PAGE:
P&G Hosts Massive “Everyday Effect” Giveaway in NYC

This month, Procter and Gamble decided to take over the biggest media city in the world – New York – in what they call “the largest consumer event in the company’s 175 year history”.  NYC was blitzed on June 19th by 25 brands as part of P&G’s “Everyday Effect” campaign.

P&G Hosts Massive “Everyday Effect” Giveaway in NYC

Throughout the city, more than 40,000 products were distributed at strategically timed moments. For example, free Scope mouthwash samples were offered to coffee drinkers, Febreze car vent clips to taxi drivers, and Iams dog treats to people walking their dogs.

Activities included free barber, salon, make-up and nail services and free pedicab rides. P&G’s New York saturation campaign reached far beyond the city, and was also supported by a dedicated website, Facebook and Twitter.

The campaign added value to the lives of New Yorkers and at the same time demonstrated how P&G’s brands improve everyday life in small yet meaningful ways.

BRAND UTILITY

Rather than just interrupting consumers’ lives, brands are increasingly looking to provide useful services or applications that give people something they actually need – without demanding an immediate return.

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Beer Turnstile lets partygoers travel home free on Metro

Carnival in Rio is exuberant and outrageous. With two million people attending each day, Rio becomes a place where anything goes and alcohol flows. Drink-driving incidents increase by 50% during the period.

Carnival in Rio is exuberant and outrageous. With two million people attending each day, Rio becomes a place where anything goes and alcohol flows. Drink-driving incidents increase by 50% during the period.   To live up to their ‘Don’t Drink and Drive’ effort, Antarctica Beer decided to help carnivalgoers get home safely after drinking. To do this they created the ‘Beer Turnstile’ at metro stations which accepted (presumably empty) Antarctica beer cans as tickets.   All passengers had to do was scan the bar code on the beer can, and the turnstile unlocked. All the beer cans collected were then donated for recycling.  This effective campaign took advantage of a potentially dangerous behavior, and leveraged innovative technology to provide brand utility and promote safety.   The Beer Turnstile received an average of a thousand passengers an hour and the number of drunk drivers caught went down by 43%.

To live up to their ‘Don’t Drink and Drive’ effort, Antarctica Beer decided to help carnivalgoers get home safely after drinking. To do this they created the ‘Beer Turnstile’ at metro stations which accepted (presumably empty) Antarctica beer cans as tickets.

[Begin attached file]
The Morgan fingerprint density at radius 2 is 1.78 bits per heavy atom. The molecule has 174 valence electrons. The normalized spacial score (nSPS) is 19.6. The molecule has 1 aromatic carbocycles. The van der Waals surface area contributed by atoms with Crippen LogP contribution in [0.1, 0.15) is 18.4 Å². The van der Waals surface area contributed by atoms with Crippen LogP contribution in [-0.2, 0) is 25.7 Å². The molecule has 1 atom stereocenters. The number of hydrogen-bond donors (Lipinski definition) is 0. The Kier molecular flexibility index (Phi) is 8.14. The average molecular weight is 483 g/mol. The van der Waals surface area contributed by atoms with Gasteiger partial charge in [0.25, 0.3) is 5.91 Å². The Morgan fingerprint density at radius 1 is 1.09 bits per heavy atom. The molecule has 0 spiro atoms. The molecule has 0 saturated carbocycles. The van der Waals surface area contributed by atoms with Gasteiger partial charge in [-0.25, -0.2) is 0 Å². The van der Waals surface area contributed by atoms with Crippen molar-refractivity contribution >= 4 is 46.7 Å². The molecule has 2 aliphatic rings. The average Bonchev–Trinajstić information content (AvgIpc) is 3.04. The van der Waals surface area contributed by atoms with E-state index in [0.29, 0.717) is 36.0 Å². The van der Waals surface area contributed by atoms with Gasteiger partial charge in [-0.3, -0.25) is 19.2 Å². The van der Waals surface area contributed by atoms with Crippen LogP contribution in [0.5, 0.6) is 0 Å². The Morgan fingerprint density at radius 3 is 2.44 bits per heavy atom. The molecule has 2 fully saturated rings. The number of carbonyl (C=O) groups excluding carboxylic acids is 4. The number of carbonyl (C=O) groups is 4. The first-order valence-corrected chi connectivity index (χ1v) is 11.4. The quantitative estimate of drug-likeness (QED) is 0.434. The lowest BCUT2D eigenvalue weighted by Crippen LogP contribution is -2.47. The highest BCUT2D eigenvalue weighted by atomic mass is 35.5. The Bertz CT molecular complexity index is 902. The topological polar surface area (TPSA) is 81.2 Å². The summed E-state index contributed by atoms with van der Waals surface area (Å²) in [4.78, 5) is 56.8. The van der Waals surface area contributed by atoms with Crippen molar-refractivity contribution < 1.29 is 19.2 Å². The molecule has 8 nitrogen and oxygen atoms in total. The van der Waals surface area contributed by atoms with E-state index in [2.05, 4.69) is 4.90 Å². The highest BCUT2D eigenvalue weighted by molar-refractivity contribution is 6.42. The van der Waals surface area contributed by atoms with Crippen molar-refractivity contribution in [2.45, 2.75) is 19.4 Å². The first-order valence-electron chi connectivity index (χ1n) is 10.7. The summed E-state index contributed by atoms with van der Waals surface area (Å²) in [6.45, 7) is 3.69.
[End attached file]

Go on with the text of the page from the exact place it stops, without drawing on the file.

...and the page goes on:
All passengers had to do was scan the bar code on the beer can, and the turnstile unlocked. All the beer cans collected were then donated for recycling.

This effective campaign took advantage of a potentially dangerous behavior, and leveraged innovative technology to provide brand utility and promote safety.

The Beer Turnstile received an average of a thousand passengers an hour and the number of drunk drivers caught went down by 43%.

BRAND UTILITY

Rather than just inter-rupting consumers’ lives, brands are increasingly looking to provide useful services or applications that give people something they actually need – without demanding an immediate return.

EVOLUTION OF SOCIAL

With the advent of always-on, ubiquitous internet access, and digitization, our actual and virtual lives are increasingly starting to blend into one.

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Advertising Billboard provides Fresh Drinking Water

In Lima, Peru, the University of Engineering and Technology has teamed up with a media owner to create a billboard that captures moisture from the air and converts it into filtered drinking water.

Advertising Billboard provides Fresh Drinking Water

Lima is set in Peru’s coastal desert which receives almost no rainfall every year, causing a chronic shortage of potable water. Air humidity, on the other hand, hovers around 98 percent.

The water billboard – on the Pan-Am Highway – includes an air filter, condenser, carbon filter and tank. It captures 9,450 liters every three months, enough water for hundreds of families.

UTEC wanted to solve a real societal problem but also to inspire young applicants to its engineering program – and applications to UTEC have gone up 28 percent this year.

BRAND UTILITY

Rather than just interrupting consumers’ lives, brands are increasingly looking to provide useful services or applications that give people something they actually need – without demanding an immediate return.

For the same budget and energy expended on traditional advertising, many brands are instead creating things that are more tangible, useful and reusable, and that play a more integral part in the consumer’s life.

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